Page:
Social marketing techniques such as blogging, wikis, podcasts, twitter, and virtual worlds have given marketers an extraordinary range of opportunities to reach out to audiences. But do these techniques really pay off—or are they just trendy alternatives that offer no measurable return on marketing investment?
Each of these new disciplines has advocates; however, podcasting in particular has seen remarkable growth over the past two years and is becoming a standout because of its multilevel benefits.
Despite the name, one does not need an iPod or any sort of MP3 player to listen to a podcast; in fact, nearly half of podcast listeners use their computers. A videocast (or v-cast) is a podcast with an accompanying video or slide show.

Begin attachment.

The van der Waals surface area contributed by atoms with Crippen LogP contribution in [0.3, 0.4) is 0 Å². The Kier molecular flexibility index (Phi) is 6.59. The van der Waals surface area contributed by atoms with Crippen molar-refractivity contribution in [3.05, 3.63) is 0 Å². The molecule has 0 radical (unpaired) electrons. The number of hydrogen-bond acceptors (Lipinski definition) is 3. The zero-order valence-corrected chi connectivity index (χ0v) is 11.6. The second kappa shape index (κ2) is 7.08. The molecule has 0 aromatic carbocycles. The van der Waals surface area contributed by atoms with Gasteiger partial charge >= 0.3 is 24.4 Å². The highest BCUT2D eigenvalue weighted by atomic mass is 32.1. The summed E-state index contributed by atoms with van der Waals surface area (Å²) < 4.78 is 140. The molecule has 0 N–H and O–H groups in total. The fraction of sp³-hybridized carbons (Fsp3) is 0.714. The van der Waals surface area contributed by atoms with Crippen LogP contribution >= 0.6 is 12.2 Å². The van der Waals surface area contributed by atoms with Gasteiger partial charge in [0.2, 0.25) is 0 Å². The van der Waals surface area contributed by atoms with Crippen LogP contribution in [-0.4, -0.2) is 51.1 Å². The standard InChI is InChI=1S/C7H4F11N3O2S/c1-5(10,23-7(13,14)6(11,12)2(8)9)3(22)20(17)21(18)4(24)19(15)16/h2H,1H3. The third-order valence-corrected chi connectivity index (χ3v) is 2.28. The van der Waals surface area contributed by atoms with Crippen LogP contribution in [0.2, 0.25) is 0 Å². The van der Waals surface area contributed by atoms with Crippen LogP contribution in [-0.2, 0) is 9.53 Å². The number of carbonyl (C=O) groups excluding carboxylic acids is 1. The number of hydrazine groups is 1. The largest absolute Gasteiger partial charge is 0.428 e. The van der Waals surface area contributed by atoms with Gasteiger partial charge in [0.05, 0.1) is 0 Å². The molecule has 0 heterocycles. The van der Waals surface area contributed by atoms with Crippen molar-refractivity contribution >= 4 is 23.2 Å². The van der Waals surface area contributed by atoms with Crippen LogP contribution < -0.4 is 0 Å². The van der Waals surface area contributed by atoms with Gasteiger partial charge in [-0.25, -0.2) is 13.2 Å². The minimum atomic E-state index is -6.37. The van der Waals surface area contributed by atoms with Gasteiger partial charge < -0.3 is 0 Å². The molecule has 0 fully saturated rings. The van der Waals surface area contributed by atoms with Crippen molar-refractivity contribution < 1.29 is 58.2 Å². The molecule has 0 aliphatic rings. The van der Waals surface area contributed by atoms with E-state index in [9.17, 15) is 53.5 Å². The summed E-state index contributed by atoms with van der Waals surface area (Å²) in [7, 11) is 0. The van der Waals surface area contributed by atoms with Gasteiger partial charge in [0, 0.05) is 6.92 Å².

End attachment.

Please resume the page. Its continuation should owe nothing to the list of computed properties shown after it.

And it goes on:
Podcasts and videocasts can be listened to or watched live, at a predetermined time, similar to a radio show, but they are available to be downloaded any time.
Podcasting requires a commitment of time and budget to become a successful part of a company's marketing plan. A successful podcast strategy includes a podcast or v-cast full of solid content, presented in an entertaining way, on a regular basis.
Podcasts provide a vehicle for sharing information and opinions with current and potential customers—information that reinforces a brand and positions one as an industry expert. Though it might be tempting to use a podcast to advertise a company or service, the point is to enable a podcast to be an ongoing promotion by providing useful information.
Podcasting as Art
Gary Vaynerchuk is the owner of Wine Library, a wine store that caters to collectors but is also a resource for customers who need wine recommendations. Vaynerchuk thought to spread the word about his passion for wine through a weekly podcast. Not even "Gary Vee," as he has become known, could predict that his high-energy podcasts would help him become something of a media star.